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Indianapolis Criminal Defense Law Blog

Some possible defenses when accused of sex assault

Being charged with sex assault can be a life-changing setback for any individual as laws in Indiana are harsh when it comes to dealing with people convicted of a sex crime. The situation is worse if the accused is actually innocent and has been framed due to circumstances beyond his or her control. This is often the case when the defendant believes that the sexual acts were performed only after receiving due consent from the person who eventually accused the defendant of sexual assault.

There are, however, some recognized defenses that an accused can use to counter the charges in court. Those include claiming innocence, establishing consent and proving insanity or mental incapacity.

Field sobriety tests a suspected drunk driver has to take

In order to detect whether a person is driving under the influence, the first step that police officers in Indiana and elsewhere usually take is to conduct a set of three standardized field sobriety tests. Although not fully accurate, these tests allow the apprehending officer to assess reasonably whether the driver's intoxication level is within the permissible blood alcohol concentration level of 0.08.

The first of those three standardized field sobriety tests is the "horizontal gaze nystagmus" test in which a DUI suspect is asked to follow the slow horizontal movement of an officer's pen or a flashlight while the officer observes the suspect's eyes for three signs of intoxication. This test is based on the premise that, beyond a BAC of 0.08, a person's eyes may jerk involuntarily even when asked to observe an object at low angles of deviation.

Common white-collar crimes and associated penalties - III

Over the last couple of weeks, the posts on this blog discussed some common white-collar crimes and the penalties associated with those. Those two posts provided an overview of insurance fraud, insider trading, tax evasion and money laundering and the penalties associated with these four white collar crimes.

This third and final blog post in the series on white collar crimes will discuss embezzlement and its associated penalties. According to current laws, individual embezzlement can be divided into four broad categories, depending on the type of money or property that was stolen. As a result, the penalties associated with each type of embezzlement are also different, based on the same set of factors.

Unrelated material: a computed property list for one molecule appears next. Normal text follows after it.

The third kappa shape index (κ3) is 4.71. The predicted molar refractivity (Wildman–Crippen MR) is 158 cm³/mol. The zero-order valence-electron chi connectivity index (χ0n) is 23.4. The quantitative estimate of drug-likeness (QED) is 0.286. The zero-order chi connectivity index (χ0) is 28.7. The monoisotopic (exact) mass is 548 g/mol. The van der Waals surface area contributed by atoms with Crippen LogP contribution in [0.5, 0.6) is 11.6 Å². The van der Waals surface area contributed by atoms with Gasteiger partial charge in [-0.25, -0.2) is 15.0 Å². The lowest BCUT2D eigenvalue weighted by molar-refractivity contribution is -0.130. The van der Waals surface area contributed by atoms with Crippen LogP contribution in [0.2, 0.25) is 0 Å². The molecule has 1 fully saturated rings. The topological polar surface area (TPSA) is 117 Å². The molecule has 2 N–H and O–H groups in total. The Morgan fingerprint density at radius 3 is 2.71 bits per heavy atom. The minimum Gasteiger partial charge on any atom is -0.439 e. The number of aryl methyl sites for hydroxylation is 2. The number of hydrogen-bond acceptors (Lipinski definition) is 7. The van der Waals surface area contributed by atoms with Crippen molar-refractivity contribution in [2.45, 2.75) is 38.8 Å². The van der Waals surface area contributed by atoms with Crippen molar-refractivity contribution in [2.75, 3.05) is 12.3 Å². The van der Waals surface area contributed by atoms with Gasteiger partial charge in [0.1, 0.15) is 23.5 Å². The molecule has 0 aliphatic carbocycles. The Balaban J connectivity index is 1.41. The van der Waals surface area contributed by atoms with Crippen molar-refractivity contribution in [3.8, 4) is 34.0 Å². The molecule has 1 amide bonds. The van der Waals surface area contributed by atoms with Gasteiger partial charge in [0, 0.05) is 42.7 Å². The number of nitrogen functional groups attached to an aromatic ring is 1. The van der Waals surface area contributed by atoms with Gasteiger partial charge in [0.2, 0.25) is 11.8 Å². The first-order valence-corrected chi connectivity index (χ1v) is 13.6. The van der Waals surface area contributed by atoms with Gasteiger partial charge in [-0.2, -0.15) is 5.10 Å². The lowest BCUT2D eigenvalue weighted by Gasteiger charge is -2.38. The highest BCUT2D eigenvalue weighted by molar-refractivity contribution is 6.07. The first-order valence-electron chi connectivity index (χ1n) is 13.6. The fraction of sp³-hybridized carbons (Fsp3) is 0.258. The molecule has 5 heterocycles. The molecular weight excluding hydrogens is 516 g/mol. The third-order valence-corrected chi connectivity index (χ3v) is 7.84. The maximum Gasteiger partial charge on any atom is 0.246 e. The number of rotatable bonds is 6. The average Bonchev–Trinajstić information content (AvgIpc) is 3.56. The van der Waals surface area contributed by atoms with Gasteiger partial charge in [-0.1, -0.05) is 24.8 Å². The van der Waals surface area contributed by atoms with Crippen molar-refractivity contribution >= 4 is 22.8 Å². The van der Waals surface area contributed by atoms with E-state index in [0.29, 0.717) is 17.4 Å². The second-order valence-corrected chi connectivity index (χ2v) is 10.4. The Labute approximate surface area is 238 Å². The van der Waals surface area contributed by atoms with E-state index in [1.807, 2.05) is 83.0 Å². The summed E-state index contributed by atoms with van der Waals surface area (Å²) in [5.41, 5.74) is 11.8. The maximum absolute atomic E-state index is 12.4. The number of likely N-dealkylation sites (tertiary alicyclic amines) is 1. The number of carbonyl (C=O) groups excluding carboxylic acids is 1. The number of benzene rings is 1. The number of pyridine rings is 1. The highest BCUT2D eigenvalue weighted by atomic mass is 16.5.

3 ways criminal charges can be filed

If you find yourself in trouble with law enforcement, you may immediately think that you will have serious charges brought against you. However, a simple traffic stop or other relatively minor interaction with a police officer may not mean that you will face formal charges as some cases may warrant a warning only. Still, the possibility does exist that criminal charges could come against you in other scenarios.

Even after an officer takes you into custody, you likely have not had formal charges brought against you. When it comes to filing formal charges, a prosecutor could utilize various methods.

Common white collar crimes and associated penalties - II

Last week's blog post discussed the penalties associated with insurance fraud. Insurance fraud is a white collar crime that attracts penalties both at federal and state levels. In addition to insurance fraud, some other common white collar crimes are insider trading, tax evasion, money laundering and embezzlement. This post will discuss the penalties associated with insider trading, tax evasion and money laundering.

Insider trading is a securities fraud in which participants enter an organized scheme centered on the idea of trading confidential business information. Insider trading is considered a federal offense and can attract a prison sentence that can range from 15-21 months and up to 20 years. In addition, the court may slap a fine of up to $5 million for an individual offender and up to $25 million for an organizational offender.

Common white collar crimes and associated penalties - I